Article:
The Boston Globe has the article Banks’ Record-Low Interest Rates Frustrate Nation’s Savers on its front page today.
Neil Silverman, a Framingham engineer, diligently saved for decades, accumulating a nest egg worth more than $1 million.
But when Silverman reached retirement age, he encountered an unexpected hurdle: interest rates so low that his savings are generating little income. Even $1 million in the bank at 1 percent interest yields just $10,000 a year — not much to live on.
In my reaction that I posted on the web site of The Boston Globe, I said:
What is a retiree with over $1million nest egg doing investing in CDs? With high quality companies with decades long records of paying increasing dividends now paying at rates from 3 to 5%, that $1million could bring in $50,000. Along with Social security, Silverman could be taking in $70,000 per year, and the increasing dividends would also lead to capital gains.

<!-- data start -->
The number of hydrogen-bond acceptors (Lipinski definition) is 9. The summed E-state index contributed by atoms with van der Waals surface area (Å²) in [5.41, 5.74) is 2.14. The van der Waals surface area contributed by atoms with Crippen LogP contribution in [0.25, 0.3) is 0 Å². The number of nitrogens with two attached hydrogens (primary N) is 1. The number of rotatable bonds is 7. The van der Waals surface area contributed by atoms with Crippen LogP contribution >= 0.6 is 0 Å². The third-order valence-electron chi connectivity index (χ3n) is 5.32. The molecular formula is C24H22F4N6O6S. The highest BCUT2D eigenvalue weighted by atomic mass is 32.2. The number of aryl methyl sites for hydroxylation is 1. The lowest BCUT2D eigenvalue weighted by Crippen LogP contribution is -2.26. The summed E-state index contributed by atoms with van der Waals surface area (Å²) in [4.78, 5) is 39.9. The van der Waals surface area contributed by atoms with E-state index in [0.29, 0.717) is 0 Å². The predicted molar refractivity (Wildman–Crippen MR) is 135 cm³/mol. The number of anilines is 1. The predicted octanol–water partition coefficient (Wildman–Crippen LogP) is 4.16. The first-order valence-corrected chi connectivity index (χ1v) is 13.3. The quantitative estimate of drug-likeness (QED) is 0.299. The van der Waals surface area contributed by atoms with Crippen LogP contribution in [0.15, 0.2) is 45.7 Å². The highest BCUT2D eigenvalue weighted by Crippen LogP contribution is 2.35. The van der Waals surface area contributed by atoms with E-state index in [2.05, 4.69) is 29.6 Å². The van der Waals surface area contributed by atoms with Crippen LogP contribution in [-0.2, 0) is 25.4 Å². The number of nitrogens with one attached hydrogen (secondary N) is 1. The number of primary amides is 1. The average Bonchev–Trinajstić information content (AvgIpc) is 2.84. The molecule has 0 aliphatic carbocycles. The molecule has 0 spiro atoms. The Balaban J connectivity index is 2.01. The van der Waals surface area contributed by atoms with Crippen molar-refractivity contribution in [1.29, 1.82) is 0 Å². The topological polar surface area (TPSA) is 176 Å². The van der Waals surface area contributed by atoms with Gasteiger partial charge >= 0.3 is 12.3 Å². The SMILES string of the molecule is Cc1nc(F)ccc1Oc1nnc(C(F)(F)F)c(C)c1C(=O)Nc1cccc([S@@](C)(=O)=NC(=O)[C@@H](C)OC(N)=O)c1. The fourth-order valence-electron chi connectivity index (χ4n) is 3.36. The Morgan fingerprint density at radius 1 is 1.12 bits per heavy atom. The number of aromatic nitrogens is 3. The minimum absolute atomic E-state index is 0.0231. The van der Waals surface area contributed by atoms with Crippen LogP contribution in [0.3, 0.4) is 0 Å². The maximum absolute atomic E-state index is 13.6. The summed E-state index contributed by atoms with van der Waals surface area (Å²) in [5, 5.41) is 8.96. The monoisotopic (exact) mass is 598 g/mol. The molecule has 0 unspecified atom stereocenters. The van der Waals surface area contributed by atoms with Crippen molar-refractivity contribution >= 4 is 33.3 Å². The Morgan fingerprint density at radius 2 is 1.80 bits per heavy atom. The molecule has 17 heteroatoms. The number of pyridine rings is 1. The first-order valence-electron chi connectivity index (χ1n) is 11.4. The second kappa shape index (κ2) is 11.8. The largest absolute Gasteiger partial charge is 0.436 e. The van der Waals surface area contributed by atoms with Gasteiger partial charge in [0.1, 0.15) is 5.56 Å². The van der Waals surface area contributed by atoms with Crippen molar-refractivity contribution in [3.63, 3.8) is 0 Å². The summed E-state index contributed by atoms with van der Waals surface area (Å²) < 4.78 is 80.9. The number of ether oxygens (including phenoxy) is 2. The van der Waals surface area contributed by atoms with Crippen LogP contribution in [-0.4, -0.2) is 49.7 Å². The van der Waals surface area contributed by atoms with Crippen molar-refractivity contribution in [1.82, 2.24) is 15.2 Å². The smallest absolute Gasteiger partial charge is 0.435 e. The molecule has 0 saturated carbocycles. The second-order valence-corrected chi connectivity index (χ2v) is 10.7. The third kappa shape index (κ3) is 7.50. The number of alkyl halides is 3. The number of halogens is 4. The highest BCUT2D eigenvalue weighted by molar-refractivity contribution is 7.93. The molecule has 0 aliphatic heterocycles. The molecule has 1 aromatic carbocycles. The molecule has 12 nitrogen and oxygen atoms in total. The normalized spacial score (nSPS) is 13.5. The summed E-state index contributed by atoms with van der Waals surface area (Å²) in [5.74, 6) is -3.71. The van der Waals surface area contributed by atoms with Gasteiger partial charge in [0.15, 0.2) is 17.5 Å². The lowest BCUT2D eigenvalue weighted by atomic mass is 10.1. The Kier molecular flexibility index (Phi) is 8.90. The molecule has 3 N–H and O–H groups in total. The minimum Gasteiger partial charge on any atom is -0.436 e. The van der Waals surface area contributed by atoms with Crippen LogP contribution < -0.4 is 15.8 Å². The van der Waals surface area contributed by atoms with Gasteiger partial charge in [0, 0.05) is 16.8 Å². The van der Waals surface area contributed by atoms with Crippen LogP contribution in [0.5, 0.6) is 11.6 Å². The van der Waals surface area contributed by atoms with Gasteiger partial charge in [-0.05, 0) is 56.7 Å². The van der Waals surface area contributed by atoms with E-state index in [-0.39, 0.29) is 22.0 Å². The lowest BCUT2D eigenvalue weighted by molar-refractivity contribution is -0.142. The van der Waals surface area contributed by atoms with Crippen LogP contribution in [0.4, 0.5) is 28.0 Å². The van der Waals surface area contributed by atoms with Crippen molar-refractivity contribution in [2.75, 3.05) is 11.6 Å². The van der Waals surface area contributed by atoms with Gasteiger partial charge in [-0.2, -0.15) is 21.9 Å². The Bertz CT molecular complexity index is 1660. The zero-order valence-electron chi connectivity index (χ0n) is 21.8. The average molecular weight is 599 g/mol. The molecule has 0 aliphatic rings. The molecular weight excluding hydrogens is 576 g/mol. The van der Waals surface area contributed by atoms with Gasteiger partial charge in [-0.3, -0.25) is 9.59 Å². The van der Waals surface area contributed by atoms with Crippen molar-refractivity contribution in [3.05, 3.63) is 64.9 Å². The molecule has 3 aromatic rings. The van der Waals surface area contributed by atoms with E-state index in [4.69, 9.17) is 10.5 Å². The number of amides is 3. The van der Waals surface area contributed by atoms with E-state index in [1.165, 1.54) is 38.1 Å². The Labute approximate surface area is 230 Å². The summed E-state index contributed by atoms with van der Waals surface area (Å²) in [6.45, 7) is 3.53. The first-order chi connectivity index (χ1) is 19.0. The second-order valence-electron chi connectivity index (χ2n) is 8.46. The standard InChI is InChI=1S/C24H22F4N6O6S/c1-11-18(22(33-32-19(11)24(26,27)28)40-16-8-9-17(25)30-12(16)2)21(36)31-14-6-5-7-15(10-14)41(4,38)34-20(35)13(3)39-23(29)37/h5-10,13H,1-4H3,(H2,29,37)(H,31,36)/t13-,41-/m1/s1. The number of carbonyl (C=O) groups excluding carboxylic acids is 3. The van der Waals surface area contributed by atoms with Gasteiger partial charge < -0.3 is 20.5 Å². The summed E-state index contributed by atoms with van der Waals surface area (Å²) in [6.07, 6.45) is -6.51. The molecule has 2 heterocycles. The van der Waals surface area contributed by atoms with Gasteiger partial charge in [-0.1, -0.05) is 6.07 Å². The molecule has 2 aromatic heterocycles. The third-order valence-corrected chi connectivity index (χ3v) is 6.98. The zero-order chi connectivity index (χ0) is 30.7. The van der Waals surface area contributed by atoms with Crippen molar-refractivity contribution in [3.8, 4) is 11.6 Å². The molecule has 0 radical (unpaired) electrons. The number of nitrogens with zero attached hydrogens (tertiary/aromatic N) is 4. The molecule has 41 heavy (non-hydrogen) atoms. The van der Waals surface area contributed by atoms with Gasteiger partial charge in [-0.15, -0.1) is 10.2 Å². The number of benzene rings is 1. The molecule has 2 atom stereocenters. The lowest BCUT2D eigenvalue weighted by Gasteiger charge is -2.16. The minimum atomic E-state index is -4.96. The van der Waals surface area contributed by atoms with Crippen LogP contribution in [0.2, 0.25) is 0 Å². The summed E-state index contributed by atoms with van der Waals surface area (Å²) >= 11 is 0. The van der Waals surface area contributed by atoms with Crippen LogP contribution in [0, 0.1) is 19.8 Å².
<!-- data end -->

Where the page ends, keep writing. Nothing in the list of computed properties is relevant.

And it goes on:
Just shows that the idea of people taking care of their own retirement investments is not such a good idea even for people as smart as a retired engineer.
I am a retired engineer also. My nest egg is almost back to pre-2009 levels and I have been living off the income from this nest egg for over 6 years.
They say that the worst thing that can happen to your retirement savings is to have a severe loss of value in the first years of your retirement. Well, that is exactly what happened to me. However, my diversified portfolio of high quality, dividend paying stocks has kept my income at a comfortable level quite independent of the current market value of my stocks.
Maybe the Globe could do all retirees a favor by researching and then explaining how this type of strategy works. I’d be glad to help the Globe, if they were interested.
Since the subject of the article lives in Framingham, maybe I should have mentioned my cousin in Framingham who could do an excellent job of explaining the investment strategy that I mentioned. He is a better practitioner of that strategy than I am, and I am doing well enough with the strategy to be satisfied.